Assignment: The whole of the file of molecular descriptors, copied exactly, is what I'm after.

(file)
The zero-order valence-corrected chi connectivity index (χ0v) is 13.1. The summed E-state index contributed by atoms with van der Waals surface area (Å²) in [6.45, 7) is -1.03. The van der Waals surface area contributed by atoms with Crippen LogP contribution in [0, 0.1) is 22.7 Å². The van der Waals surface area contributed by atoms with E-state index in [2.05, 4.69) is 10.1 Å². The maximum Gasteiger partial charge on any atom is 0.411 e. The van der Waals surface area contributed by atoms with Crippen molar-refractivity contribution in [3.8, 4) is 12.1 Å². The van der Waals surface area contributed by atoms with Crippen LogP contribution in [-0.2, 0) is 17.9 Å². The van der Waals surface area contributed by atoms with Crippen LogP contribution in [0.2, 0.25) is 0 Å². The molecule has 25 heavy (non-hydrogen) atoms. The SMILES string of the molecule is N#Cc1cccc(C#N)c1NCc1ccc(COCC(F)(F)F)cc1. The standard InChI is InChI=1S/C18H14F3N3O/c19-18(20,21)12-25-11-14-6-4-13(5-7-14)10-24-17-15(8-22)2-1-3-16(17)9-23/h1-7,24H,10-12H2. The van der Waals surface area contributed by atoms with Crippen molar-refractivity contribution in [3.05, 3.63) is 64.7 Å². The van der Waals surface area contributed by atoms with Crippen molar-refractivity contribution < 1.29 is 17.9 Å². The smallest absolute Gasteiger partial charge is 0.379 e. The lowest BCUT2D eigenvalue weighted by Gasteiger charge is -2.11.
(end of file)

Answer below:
The zero-order valence-corrected chi connectivity index (χ0v) is 13.1. The summed E-state index contributed by atoms with van der Waals surface area (Å²) in [6.45, 7) is -1.03. The van der Waals surface area contributed by atoms with Crippen LogP contribution in [0, 0.1) is 22.7 Å². The van der Waals surface area contributed by atoms with E-state index in [2.05, 4.69) is 10.1 Å². The maximum Gasteiger partial charge on any atom is 0.411 e. The van der Waals surface area contributed by atoms with Crippen molar-refractivity contribution in [3.8, 4) is 12.1 Å². The van der Waals surface area contributed by atoms with Crippen LogP contribution in [-0.2, 0) is 17.9 Å². The van der Waals surface area contributed by atoms with Crippen LogP contribution in [0.2, 0.25) is 0 Å². The molecule has 25 heavy (non-hydrogen) atoms. The SMILES string of the molecule is N#Cc1cccc(C#N)c1NCc1ccc(COCC(F)(F)F)cc1. The standard InChI is InChI=1S/C18H14F3N3O/c19-18(20,21)12-25-11-14-6-4-13(5-7-14)10-24-17-15(8-22)2-1-3-16(17)9-23/h1-7,24H,10-12H2. The van der Waals surface area contributed by atoms with Crippen molar-refractivity contribution in [3.05, 3.63) is 64.7 Å². The van der Waals surface area contributed by atoms with Crippen molar-refractivity contribution < 1.29 is 17.9 Å². The smallest absolute Gasteiger partial charge is 0.379 e. The lowest BCUT2D eigenvalue weighted by Gasteiger charge is -2.11.